Realized after I posted in the other thread that it makes a lot more sense to make a separate new one. So:
|Kat Wrote:Do we also want deviations between Betrayal and OT, or just T:L?|
Might as well do both and Evolution as well
Well, I've not played Evolution, so I'll have to leave that to someone else.
Betrayal vs. OT:
--Betrayal seems to imply Flynn created the whole Encom Grid, inc. the MCP. Um... highly unlikely.
--"Flynn was a fast learner and soon dominated the Games." Um... he played ONE game. He won, yes, but I wouldn't call that "dominating the Games."
--Nitpicky, but color: in the lightcycle section, they show a yellow cycle trapped between an orange and blue cycle and hitting the wall. Wrong color!
However. I will give a slight pass to this section, because the prologue is supposed to be Dumont doing a narrative to record on Flynn's disc for posterity, and the style of writing makes me think discrepancies could be due to the fact that there may well be a few egotistical embellishments on Flynn's part, so this could be intentional by the authors rather than a mistake.
Betrayal vs. T:L:
--The prologue of Betrayal refers to "Flynn's story begins in the world of the Users, a city of angels and lights." We've debated before that T:L, at least, does NOT take place in Los Angeles but a fictional city (I don't believe the intended city itself is clear in OT, is it?)
--Gridbugs feature prominently in Betrayal; they're not even mentioned in T:L. Now, if they were indeed due to the Isos as Clu conjectures, then yes, there wouldn't be rampant infestations since Clu got rid of the Isos, but to not mention them at all??
--Clu creation: again, this is nitpicky, but dialogue is a bit different, visuals too. Can't say this is a big concern for me, but if you want to get really down and dirty with the differences...
--Method of forming lightcycles seems slightly different. Design of Tron's cycle is different than the cycles we see in T:L as well, but then we never see whatever cycle Tron would have had, so it could be his is just of a slightly different design. I'm not necessarily willing to call it a discrepancy.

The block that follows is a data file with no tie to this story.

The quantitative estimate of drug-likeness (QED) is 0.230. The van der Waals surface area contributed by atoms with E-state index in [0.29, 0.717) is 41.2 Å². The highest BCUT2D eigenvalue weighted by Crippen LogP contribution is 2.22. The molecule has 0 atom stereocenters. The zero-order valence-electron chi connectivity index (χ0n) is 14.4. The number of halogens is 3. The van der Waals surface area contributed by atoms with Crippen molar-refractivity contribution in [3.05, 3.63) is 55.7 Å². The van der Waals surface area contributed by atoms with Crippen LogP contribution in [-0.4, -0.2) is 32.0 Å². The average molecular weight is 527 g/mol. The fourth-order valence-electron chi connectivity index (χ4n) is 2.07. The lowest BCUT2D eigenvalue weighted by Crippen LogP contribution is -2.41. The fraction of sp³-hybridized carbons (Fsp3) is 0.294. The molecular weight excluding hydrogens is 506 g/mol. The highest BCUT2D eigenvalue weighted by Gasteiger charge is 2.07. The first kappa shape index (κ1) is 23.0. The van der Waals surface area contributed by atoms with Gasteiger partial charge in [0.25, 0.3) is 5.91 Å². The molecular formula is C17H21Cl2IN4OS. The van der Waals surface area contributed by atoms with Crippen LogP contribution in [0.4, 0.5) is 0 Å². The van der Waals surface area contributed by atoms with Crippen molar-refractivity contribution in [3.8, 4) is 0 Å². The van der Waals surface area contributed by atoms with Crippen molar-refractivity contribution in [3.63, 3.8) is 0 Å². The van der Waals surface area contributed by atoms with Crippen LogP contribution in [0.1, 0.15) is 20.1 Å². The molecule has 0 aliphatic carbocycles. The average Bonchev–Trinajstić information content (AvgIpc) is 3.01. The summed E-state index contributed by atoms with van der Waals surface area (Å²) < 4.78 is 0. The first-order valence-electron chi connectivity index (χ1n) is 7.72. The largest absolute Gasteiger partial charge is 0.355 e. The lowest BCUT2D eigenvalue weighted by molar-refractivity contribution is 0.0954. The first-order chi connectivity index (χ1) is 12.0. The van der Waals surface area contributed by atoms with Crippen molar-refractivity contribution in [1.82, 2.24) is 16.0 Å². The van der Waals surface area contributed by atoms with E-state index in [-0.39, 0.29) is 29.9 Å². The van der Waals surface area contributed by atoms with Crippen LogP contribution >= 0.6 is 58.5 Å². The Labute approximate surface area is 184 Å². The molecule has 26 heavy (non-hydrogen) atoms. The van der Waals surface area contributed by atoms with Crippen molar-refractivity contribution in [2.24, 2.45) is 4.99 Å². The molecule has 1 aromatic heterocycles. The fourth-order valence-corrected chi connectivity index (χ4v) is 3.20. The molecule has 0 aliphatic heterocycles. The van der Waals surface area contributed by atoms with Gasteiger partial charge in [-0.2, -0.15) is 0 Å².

--In Betrayal, Alan says to Flynn, "You go off the grid for days at a time; no one can contact you. I can't find you." This sort of seems to imply Flynn's in the Grid for days at a time (if he was just at home, Alan could call him, right?). But in T:L, he tells Sam the portal can only stay open for a millicycle-- about 8 hours on-Grid, or about ten minutes in the real world. Not several real-world days. But Alan's words are sort of ambiguous, so who knows.
--Emergence of the Isos. In Betrayal, Flynn/Clu call Tron and show him a video of the first Iso emerging from the Sea, wearing a regular black Grid suit. In T:L, Flynn and Clu see a whole bunch of them walking from (somewhere), dressed in primitive robes.
--Jordan's parents seem to be caring for Sam in Betrayal; in T:L it seems to be Flynn's parents and Jordan's are never mentioned.
--In Betrayal, Flynn leaves Encom to try to restore some order to his personal life. In T:L, they make it look like he was with the company until he disappeared.
--Tron somehow escapes from Clu in Betrayal. It's been argued that in T:L, Flynn doesn't actually know what happened to Tron. I kind of find it hard to believe he somehow escaped only to be captured again later (and I find it much better for the storyline that he was taken by Clu right then), but I think that's the direction they're taking with the animated series, so I guess that's the way they mean it to be.
--In Betrayal, the batons seem to be used as weapons somehow. At least, Tron's often shown with a disc in one hand and a baton in the other, and in the short part that shows the betrayal by Clu, Clu's guards are attacking with batons, seeming to have one in each hand. We know from T:L that the batons can be formed into swords, staves, etc., so this makes sense, but in Betrayal they're rarely actually shown taking other forms. And most programs in T:L, inc. Tronzler, aren't shown to use them as weapons at all.
--In T:L, it's implied that Clu simply goes bad because he's on a power trip and sees the Isos as imperfection, and he attacks Flynn for little reason. In Betrayal, it seems to be shown that the Isos did indeed bring some sort of instability to the system and Clu is angry because he is the only one trying to fix it, and Flynn's rarely there (and when he is, he actually doesn't do anything). Clu seems far more justified in Betrayal.
I'm probably missing stuff, but it's getting late and I'm tired.
(Betrayal question. In the part where Lora comes to tell Flynn she's moving, he's on the phone with Jordan when she walks in, and all is well. Lora's not there five minutes before Jordan's calling back, and the secretary says, "she says it's urgent." What's so urgent? She just talked to him ten minutes ago and nothing was happening. Right after this it cuts to the Grid, and when we get back to the real world, it's obviously a totally different time. What on earth was so urgent, and why put that in there unless it was something worth telling us about?)